Wrist-worn trackers can detect Covid before symptoms, study finds
Health trackers worn on the wrist can help detect COVID-19 days before the first tell-tale signs of the viral disease appear, according to a study.
Researchers noted that a growing number of people globally use health trackers to monitor changes in skin temperature, heart and breathing rates.
The latest study, published in the journal BMJ open, shows that this data could be combined with artificial intelligence (AI) to diagnose COVID-19 even before any symptoms appear.
While a PCR swab test remains the gold standard for confirming COVID-19, "our findings suggest that a wearable-informed machine learning algorithm may serve as a promising tool for presymptomatic or asymptomatic detection of COVID-19, the researchers said.
The researchers, including those from Risch Medical Laboratory, Liechtenstein base their findings on wearers of the AVA bracelet.
The regulated and commercially available fertility tracker monitors breathing rate, heart rate, heart rate variability, wrist skin temperature and blood flow, as well as sleep quantity and quality.
Typical COVID-19 symptoms may take several days after infection before they appear during which time an infected person can unwittingly spread the virus.
The researchers wanted to see if physiological changes, monitored by an activity tracker, could be used to develop a machine learning algorithm to detect COVID-19 infection before the start of symptoms.
As many as 1,163 participants under the age of 51 were drawn from the GAPP study between March 2020 and April 2021.
GAPP, which started in 2010, aims to better understand the development of cardiovascular risk factors in the general population of Lichtenstein.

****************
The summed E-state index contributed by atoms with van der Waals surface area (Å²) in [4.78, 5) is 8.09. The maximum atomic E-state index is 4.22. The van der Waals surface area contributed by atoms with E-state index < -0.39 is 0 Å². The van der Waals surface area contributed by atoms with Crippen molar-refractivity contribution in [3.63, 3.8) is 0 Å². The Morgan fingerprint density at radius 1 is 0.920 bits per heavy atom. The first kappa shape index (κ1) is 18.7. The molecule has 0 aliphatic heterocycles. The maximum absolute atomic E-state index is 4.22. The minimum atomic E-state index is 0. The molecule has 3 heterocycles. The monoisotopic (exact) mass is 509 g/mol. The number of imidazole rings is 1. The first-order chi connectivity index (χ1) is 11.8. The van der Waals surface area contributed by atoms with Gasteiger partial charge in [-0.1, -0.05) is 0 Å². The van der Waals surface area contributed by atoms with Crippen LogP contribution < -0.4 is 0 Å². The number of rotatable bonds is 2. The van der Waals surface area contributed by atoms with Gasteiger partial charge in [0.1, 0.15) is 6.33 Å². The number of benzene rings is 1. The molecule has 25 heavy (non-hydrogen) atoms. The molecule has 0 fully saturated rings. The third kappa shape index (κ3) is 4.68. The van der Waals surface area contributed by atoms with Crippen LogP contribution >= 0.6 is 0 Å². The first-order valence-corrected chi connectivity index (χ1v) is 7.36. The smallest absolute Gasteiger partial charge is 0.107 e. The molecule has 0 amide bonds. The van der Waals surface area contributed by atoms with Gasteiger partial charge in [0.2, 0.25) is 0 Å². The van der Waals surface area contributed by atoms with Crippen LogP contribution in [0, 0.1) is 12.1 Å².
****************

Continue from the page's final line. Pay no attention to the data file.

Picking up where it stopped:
Participants wore the AVA bracelet at night. The device saves data every 10 seconds and requires at least four hours of relatively uninterrupted sleep. The bracelets were synchronised with a complementary smartphone app on waking.
They took regular rapid antibody tests for SARS-CoV-2, the virus responsible for COVID-19 infection. Those with indicative symptoms took a PCR swab test as well.
Some 127 people (11 per cent) developed COVID-19 infection during the study period.
Of them, 66 (52 per cent) had worn their bracelet for at least 29 days before the start of symptoms and were confirmed as positive by PCR swab test, so were included in the final analysis.
The monitoring data revealed significant changes in all five physiological indicators during the incubation, pre-symptomatic, symptomatic and recovery periods of COVID-19 compared with baseline measurements.
COVID-19 symptoms lasted an average of 8.5 days.
The algorithm was trained' using 70 per cent of the data from day 10 to day 2 before the start of symptoms within a 40 day period of continuous monitoring of the 66 people who tested positive for SARS-CoV-2. It was then tested on the remaining 30 per cent of the data.
Some 73 per cent of laboratory confirmed positive cases were picked up in the training set, and 68 per cent in the test set, up to two days before the start of symptoms.
"Wearable sensor technology is an easy-to-use, low-cost method for enabling individuals to track their health and wellbeing during a pandemic, the researchers said.
"Our research shows how these devices, partnered with artificial intelligence, can push the boundaries of personalised medicine and detect illnesses prior to (symptom occurrence), potentially reducing virus transmission in communities, they said.
The researchers acknowledge that their results may not be more widely applicable.
The findings were based on just a small sample of people, all of whom were relatively young -- so less likely to have severe COVID-19 symptoms -- from a single national centre, and who were not ethnically diverse, they said.
The accuracy (sensitivity) achieved was below 80 per cent. But the algorithm is now being tested in a much larger group (20,000) of people in The Netherlands, with results expected later this year, the researchers added.